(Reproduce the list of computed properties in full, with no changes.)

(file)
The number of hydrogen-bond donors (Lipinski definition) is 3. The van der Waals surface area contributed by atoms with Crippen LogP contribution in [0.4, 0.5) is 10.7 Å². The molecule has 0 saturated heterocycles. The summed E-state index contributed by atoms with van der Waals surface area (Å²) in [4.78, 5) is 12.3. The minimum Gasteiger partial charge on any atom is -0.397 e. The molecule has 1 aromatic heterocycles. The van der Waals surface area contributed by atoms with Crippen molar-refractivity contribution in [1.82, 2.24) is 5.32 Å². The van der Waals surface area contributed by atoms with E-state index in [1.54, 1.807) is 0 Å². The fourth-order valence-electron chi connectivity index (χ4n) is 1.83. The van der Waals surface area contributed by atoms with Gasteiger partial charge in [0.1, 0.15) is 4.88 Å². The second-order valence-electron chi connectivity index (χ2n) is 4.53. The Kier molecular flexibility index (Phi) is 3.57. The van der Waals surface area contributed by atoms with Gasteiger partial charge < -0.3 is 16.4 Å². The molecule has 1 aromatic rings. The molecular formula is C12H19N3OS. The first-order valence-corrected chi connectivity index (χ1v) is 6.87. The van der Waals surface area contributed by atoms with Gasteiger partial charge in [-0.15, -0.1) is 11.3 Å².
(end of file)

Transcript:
The number of hydrogen-bond donors (Lipinski definition) is 3. The van der Waals surface area contributed by atoms with Crippen LogP contribution in [0.4, 0.5) is 10.7 Å². The molecule has 0 saturated heterocycles. The summed E-state index contributed by atoms with van der Waals surface area (Å²) in [4.78, 5) is 12.3. The minimum Gasteiger partial charge on any atom is -0.397 e. The molecule has 1 aromatic heterocycles. The van der Waals surface area contributed by atoms with Crippen molar-refractivity contribution in [1.82, 2.24) is 5.32 Å². The van der Waals surface area contributed by atoms with E-state index in [1.54, 1.807) is 0 Å². The fourth-order valence-electron chi connectivity index (χ4n) is 1.83. The van der Waals surface area contributed by atoms with Gasteiger partial charge in [0.1, 0.15) is 4.88 Å². The second-order valence-electron chi connectivity index (χ2n) is 4.53. The Kier molecular flexibility index (Phi) is 3.57. The van der Waals surface area contributed by atoms with Gasteiger partial charge < -0.3 is 16.4 Å². The molecule has 1 aromatic rings. The molecular formula is C12H19N3OS. The first-order valence-corrected chi connectivity index (χ1v) is 6.87. The van der Waals surface area contributed by atoms with Gasteiger partial charge in [-0.15, -0.1) is 11.3 Å².